Transgender women will be barred from competing in British Cycling’s women’s competitive events in changes that will make the men’s category open.

A new policy change ends the hopes of a transgender cyclist Emily Bridges Compete in women’s competitions.

It’s been 14 months since the 22-year-old was banned from competing in her first women’s Derby event – facing five-time Olympic champion Dame Laura Kenny – after cycling. The world governing body ruled that she was not eligible to race Because she was still registered as a cyclist.

Emily Bridges.  Pic: AP
Emily Bridges. Pic: AP

The Union Cycliste Internationale (UCI), cycling’s global governing body, has yet to announce a new eligibility position for transgender people.

Today’s policy announcement, which is set to go into effect by the end of the year, covers just that British Cycling events.

British Cycling has apologized for the “uncertainty and discomfort many have felt” since their participation policy was transgender and non-binary. Suspended April 2022 To conduct research and consulting.

Asked if the new policy was discriminatory, British Cycling boss John Dutton told Sky News: “We’ve taken the view that this is entirely about it being inclusive.

“We have created a new open class that anyone can join and also a completely inclusive and accessible non-compete policy.

We will not tolerate any form of discrimination in the advancement of this policy.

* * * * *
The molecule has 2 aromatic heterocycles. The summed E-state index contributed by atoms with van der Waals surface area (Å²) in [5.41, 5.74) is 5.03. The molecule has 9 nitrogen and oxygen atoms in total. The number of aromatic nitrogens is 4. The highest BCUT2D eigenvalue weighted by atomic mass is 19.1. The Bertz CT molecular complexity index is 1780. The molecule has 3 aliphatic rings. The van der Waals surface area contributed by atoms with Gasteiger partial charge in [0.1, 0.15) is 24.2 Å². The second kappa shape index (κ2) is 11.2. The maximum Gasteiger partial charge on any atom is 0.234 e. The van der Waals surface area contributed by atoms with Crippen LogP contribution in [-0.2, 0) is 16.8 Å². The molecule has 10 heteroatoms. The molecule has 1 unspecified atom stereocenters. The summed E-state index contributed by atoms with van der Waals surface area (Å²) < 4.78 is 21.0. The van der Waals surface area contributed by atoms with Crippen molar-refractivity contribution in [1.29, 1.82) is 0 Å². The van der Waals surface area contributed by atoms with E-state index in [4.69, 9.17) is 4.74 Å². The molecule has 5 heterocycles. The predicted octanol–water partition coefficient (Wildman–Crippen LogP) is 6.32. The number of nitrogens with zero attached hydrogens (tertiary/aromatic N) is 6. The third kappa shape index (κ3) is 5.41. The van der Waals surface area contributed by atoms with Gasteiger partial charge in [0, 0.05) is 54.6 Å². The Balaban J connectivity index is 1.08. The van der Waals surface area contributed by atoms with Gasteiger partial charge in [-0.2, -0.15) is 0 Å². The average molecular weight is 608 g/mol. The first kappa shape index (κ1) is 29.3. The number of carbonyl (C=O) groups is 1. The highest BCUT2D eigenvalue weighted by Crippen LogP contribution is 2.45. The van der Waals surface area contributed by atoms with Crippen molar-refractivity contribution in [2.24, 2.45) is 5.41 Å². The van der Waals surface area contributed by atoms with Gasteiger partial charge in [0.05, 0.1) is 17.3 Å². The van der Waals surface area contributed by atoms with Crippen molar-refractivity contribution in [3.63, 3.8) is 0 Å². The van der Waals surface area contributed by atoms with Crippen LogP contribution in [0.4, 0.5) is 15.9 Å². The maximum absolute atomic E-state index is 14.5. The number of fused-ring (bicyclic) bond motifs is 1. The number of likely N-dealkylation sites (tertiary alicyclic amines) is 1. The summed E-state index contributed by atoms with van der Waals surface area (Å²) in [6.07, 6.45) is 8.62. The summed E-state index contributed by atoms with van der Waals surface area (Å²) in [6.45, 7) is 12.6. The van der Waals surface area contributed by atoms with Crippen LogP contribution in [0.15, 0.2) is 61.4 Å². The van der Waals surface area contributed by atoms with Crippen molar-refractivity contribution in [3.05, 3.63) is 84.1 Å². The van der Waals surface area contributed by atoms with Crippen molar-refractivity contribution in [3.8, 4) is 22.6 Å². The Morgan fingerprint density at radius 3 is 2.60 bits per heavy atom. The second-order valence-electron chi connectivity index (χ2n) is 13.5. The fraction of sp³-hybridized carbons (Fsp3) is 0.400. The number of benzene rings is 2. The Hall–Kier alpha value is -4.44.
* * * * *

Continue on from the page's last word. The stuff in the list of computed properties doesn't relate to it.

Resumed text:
“And it is really important that we support, empathize, and sympathize with the riders affected by this policy change.”

Bridges, who set a junior national record over 25 miles in 2018, came out as a transgender woman in October 2020 and began hormone therapy last year to lower her testosterone levels.

She could not be reached for comment on the British Cycling announcement, which said the female category will be for riders who were identified as female at birth and transgender men who have not yet started hormone therapy.

Mr Dutton said: “It’s clear that Emily and a number of other athletes are affected by this policy.

“But what we wanted to provide at this time was clarity about the direction of travel. The decision we made on behalf of British Cycling is for the entire cycling community.”

Mimicking Britain’s triathlon is British Cycling, which last year announced plans for an “open class” for transgender men and women and non-binary athletes.

International athletics and swimming bodies have banned male athletes from competing in international women’s events.

“It’s very difficult,” said Mr. Dutton. “It’s divisive. It’s emotional. It affects people. And we fully understand and appreciate that. So it’s been a difficult process.”

Cycling’s global governing body is reviewing its rules after negativity raised by Austin Kelips, a transgender woman who won a Gila stage race in the women’s race in New Mexico last month.

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